You meet him on a Friday, a warm Friday in June. You like the way he laughs, deeply and without thought. He asks you what you do, if you’re here with someone, if you’re single. I work in an office, some friends from work, yes. He says he’ll take you out sometime, if you give him your number.
The next morning you wake to a text message. What you doing tonight?This kind of thing doesn’t happen to you. You type three different responses, before settling on the fourth; Nothing. You?
When he takes you out it’s nice. He tells you he’s a writer, he tells you about his mother and how she doesn’t really understand why he wants to be a writer. He tells you he loves stories. His dad used to tell him stories to help him sleep when he was younger.
You ask him why he writes and he says ‘to discover.’ You nod, and your stomach flurries when he reaches across the table to take your hand. He asks you about what you want to do. You say you’ve never been sure. When you were younger you thought journalist, then you thought teacher, now you think whatever pays the best. He holds your hand a little tighter. You think he might notice their clamminess, that he might pull away, but he doesn’t. He draws circles with his fingers on your wrist, around the small tattoo you have.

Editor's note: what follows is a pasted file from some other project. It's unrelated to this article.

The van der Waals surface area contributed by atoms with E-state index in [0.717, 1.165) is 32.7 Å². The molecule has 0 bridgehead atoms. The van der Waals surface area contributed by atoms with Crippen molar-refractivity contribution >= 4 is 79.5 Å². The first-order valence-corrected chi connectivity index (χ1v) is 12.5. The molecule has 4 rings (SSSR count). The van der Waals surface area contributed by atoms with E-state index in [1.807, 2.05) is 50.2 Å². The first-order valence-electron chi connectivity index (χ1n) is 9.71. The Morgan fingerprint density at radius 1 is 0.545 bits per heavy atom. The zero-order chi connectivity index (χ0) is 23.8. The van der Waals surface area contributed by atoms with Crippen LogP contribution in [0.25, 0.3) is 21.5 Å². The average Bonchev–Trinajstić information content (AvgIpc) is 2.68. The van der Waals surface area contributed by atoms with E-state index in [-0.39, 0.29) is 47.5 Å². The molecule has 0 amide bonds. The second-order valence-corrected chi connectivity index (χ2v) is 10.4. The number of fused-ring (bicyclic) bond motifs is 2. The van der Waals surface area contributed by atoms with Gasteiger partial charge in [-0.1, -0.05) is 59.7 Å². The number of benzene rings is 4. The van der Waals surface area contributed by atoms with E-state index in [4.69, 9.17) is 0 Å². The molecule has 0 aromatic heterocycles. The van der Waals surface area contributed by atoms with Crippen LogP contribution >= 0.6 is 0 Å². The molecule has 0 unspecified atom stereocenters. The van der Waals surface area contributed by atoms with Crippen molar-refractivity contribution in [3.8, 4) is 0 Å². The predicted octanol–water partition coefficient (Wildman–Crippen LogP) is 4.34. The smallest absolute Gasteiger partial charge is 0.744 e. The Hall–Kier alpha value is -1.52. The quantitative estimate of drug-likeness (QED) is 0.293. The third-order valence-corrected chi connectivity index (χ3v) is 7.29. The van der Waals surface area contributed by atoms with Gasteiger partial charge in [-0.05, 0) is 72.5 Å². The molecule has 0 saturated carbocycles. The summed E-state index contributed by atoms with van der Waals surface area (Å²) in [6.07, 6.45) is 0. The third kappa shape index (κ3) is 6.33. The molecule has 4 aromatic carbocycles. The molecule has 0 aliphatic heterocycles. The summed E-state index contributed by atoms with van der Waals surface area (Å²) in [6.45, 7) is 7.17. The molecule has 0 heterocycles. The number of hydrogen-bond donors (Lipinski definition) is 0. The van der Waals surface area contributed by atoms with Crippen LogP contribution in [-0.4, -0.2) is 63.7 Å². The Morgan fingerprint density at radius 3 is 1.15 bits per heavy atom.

‘What’s this for?’ he says. You tell him you and your friends got matching ones on a holiday to Zante. You say that you don’t regret it, you don’t really talk to them much anymore, but you still keep it because it reminds you of a time you were happy.
‘Are you not happy now?’
You don’t answer.
When he offers to walk you home you think he’s joking. You tell him he doesn’t have to, but he says he wants to.
You walk slowly, meandering, he links your arm. You feel like a movie.
When you reach your front door he says he doesn’t want to come in before you ask. He kisses you respectably. It makes you feel special. You tell him he’s captivating.
A few months pass. You see him more and more. He starts to spend nights at yours, and then nights become days. When you meet his friends he doesn’t let go of your hand. He can tell you’re nervous. Afterwards he kisses you, and tells you he loves you. You say it back.